Most Premium Russian Imperial Stout
In the last year and a half, the team of Van Havig and Ben Love have bottled fifteen beers in their endless series of limited edition artist and artisan beers. The latest is a rich imperial stout.
Gigantic Brewing can do dark and heavy. Most Premium Russian Imperial Stout is thick and creamy like a latte brewed with the darkest roasted coffee. It’s rich with a hint of plums and molasses. Most Premium leaves a chocolaty aftertaste and a warm feeling in your tummy.
I can see why the Willamette Week voted it the best widely available imperial stout on the market.
The Black Hole
The Abyss is so black, so rich, so bitter. Deep, thick espresso. Rich velvety texture. Dark roasted grains. A fresh charcoal grill. A kiss of acid on the tongue. A warming heat in the belly.
The Abyss is Deschutes Brewery’s yearly survey of beer’s deepest darkest possibilities. The Abyss never let’s up. Black strap molasses, licorice, cherry bark, and vanilla. Aged in an assortment of fresh oak barrels, used bourbon barrels, and oak wine barrels. The Abyss is a genius blend.
Fresh, the alcohol is a bit overpowering, but with a little more time this year’s Abyss will be amazing.
I’ve had a shitty week. I haven’t been sleeping well. I wake up sore every morning. It’s freezing outside. And I have nothing to do. And I’ve been struggling with writers’ block, all the beer tastes the same lately
But last night I drank a Kodiak Brown Ale. And this morning it’s snowing.
Suddenly, everything doesn’t feel cold and dead. It’s cozy. It’s an excuse to cuddle and drink warm beer — by which I mean slightly more than ice cold. Kodiak is one of those beers that’s so simple, you wonder how it took so long to find. It’s just plain nice. It’s brown and malty, but roasted and balanced. And so creamy.
Now, if I could just find a way to keep the house warm and a new mattress, then I’d be set.
West Coast by Way of Belgium
St. Feuillien makes one of our favorite saisons. Green Flash specializes in IPAs. Together they created Belgian Coast IPA, a combination of their two strengths.
Belgian coast is a foamy little bugger with a healthy yeasty funk. It’s not quite the wild brettanomyces, but the yeast involved here has some uncivilized tendencies. The spicy yeast flavor is backed by a grapefruit and lemon grass hop punch. The beer is bitter but balanced. Yummy stuff.
A Festive Winter Ale
Jubelale is Deschutes’ annual gift to loyal customers. Every year the art changes, but the beer stays the same. There is a surprising molasses and spice character to the beer, though none go into the mash. It’s roasted with a bit of hop character in the finish. A very dry finish.
Jubelale is one of those beers that defies pigeonholing. It’s dark, but it’s not a porter nor a stout. It’s hoppy, but it is nowhere on the IPA spectrum. It’s strong, but it’s not that strong. It’s frustratingly unique, but it’s familiar.
For Franklin Delano
I didn’t like Fireside Chat this year. Last year I thought it was amazing. This year it wasn’t sweet enough, but it wasn’t dry enough either. The spices are quite bitter — allspice and clove — without the sugary sweetness to round it out. My can had a bit more hop flavor than I was expecting. It smells like fresh gingersnaps or pumpkin pies, but it doesn’t quite taste like either.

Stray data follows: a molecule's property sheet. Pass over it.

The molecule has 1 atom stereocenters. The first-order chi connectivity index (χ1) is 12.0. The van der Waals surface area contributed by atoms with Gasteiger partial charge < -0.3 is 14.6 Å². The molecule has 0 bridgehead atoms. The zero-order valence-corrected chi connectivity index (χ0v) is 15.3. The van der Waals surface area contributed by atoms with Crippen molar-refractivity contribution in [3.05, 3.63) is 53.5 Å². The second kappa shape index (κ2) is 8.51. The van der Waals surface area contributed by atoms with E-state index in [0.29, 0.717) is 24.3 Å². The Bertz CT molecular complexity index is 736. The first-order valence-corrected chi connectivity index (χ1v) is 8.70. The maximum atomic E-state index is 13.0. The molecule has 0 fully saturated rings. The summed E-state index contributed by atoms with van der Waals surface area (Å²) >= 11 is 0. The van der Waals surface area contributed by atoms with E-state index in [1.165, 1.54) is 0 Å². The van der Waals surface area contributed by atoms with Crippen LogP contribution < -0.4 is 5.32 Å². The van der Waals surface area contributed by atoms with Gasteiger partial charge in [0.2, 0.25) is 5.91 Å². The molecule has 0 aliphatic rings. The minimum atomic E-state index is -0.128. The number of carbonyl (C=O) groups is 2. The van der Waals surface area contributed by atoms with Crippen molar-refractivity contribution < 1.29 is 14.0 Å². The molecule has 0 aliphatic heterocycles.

Oh, disappointment. It chases me through every beer lately.
Pink Boot Sticke
This Sticke Alt was brewed at Heater Allen Brewing in collaboration with the Northwest chapter of the Pink Boot Society, a non-profit that empowers women beer professionals with scholarships and educational opportunities.
Sticke roughly translates to “secret,” and the beer is traditionally brewed only once or twice a year at select Dusseldorf pubs. The beer is an extra strong variation on the Alt with an extra roasty, extra hoppy flavor.
Heater Allen and the Pink Boot Society’s beer has porter like roast and body, with a bitter bite. It’s hard to separate from other dark, seasonal brews, but it definitely has that special German quality — clean finish, gentle yeast character. There may still be a few kegs kicking around Portland and environs. If you see it on tap, be sure to try it out.
Our new neighborhood is filled with interesting places to find a pint and a pretzel. The Hopworks Bikebar is only a bike ride away. The pretzels come with cheesy dipping sauce and the new tripel is pretty tasty. Fruity and sweet with that signature Belgian attenuation that keeps the finish dry. I think we’ll be returning to the Bikebar eventually, but we have other places to explore first.
Drink something good; I know I will.
Hop Henge is never the same beer twice. Every year the brewers at Deschutes test out a new recipe with a new set of hops. This years version has a base of Centennial and Cascade and Citra hops that give the beer it’s familiar hoppy profile. But laid on top are strange fruity Mosaics and a brand new nameless variety. This year’s Hop Henge starts with tangerine peels, but then it goes off the rails into something sort of spicy and herby. If I had a few hours and a couple pints, I might be able to peel it apart. But right now, I just want to savor it.